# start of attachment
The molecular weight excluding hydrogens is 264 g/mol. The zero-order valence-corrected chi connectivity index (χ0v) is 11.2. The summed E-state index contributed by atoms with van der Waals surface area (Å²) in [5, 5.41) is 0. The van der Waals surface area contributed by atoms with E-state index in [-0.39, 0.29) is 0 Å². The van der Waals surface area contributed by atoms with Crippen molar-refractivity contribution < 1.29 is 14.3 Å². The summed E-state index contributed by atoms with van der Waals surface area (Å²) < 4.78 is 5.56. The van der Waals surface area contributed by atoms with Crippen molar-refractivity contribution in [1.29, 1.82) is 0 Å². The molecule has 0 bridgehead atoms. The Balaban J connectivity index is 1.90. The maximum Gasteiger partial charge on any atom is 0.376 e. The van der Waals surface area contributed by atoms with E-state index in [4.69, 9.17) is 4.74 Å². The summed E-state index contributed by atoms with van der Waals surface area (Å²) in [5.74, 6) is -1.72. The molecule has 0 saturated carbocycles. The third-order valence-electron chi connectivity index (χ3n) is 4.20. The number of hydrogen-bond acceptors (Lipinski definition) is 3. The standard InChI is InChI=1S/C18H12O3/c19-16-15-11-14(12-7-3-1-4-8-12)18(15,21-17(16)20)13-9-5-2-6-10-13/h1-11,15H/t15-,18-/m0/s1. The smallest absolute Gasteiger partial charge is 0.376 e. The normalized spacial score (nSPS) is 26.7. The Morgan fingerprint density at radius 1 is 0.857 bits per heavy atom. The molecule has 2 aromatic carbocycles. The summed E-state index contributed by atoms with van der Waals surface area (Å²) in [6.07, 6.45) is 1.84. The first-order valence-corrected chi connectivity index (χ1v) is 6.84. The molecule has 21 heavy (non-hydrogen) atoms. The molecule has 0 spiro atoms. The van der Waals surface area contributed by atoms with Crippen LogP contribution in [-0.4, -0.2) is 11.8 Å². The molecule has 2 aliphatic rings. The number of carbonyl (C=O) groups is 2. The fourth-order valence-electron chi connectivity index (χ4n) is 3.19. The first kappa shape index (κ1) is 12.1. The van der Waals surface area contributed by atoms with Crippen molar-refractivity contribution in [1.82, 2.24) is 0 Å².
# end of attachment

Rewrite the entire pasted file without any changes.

The molecular weight excluding hydrogens is 264 g/mol. The zero-order valence-corrected chi connectivity index (χ0v) is 11.2. The summed E-state index contributed by atoms with van der Waals surface area (Å²) in [5, 5.41) is 0. The van der Waals surface area contributed by atoms with E-state index in [-0.39, 0.29) is 0 Å². The van der Waals surface area contributed by atoms with Crippen molar-refractivity contribution < 1.29 is 14.3 Å². The summed E-state index contributed by atoms with van der Waals surface area (Å²) < 4.78 is 5.56. The van der Waals surface area contributed by atoms with Crippen molar-refractivity contribution in [1.29, 1.82) is 0 Å². The molecule has 0 bridgehead atoms. The Balaban J connectivity index is 1.90. The maximum Gasteiger partial charge on any atom is 0.376 e. The van der Waals surface area contributed by atoms with E-state index in [4.69, 9.17) is 4.74 Å². The summed E-state index contributed by atoms with van der Waals surface area (Å²) in [5.74, 6) is -1.72. The molecule has 0 saturated carbocycles. The third-order valence-electron chi connectivity index (χ3n) is 4.20. The number of hydrogen-bond acceptors (Lipinski definition) is 3. The standard InChI is InChI=1S/C18H12O3/c19-16-15-11-14(12-7-3-1-4-8-12)18(15,21-17(16)20)13-9-5-2-6-10-13/h1-11,15H/t15-,18-/m0/s1. The smallest absolute Gasteiger partial charge is 0.376 e. The normalized spacial score (nSPS) is 26.7. The Morgan fingerprint density at radius 1 is 0.857 bits per heavy atom. The molecule has 2 aromatic carbocycles. The summed E-state index contributed by atoms with van der Waals surface area (Å²) in [6.07, 6.45) is 1.84. The first-order valence-corrected chi connectivity index (χ1v) is 6.84. The molecule has 21 heavy (non-hydrogen) atoms. The molecule has 0 spiro atoms. The van der Waals surface area contributed by atoms with Crippen LogP contribution in [-0.4, -0.2) is 11.8 Å². The molecule has 2 aliphatic rings. The number of carbonyl (C=O) groups is 2. The fourth-order valence-electron chi connectivity index (χ4n) is 3.19. The first kappa shape index (κ1) is 12.1. The van der Waals surface area contributed by atoms with Crippen molar-refractivity contribution in [1.82, 2.24) is 0 Å².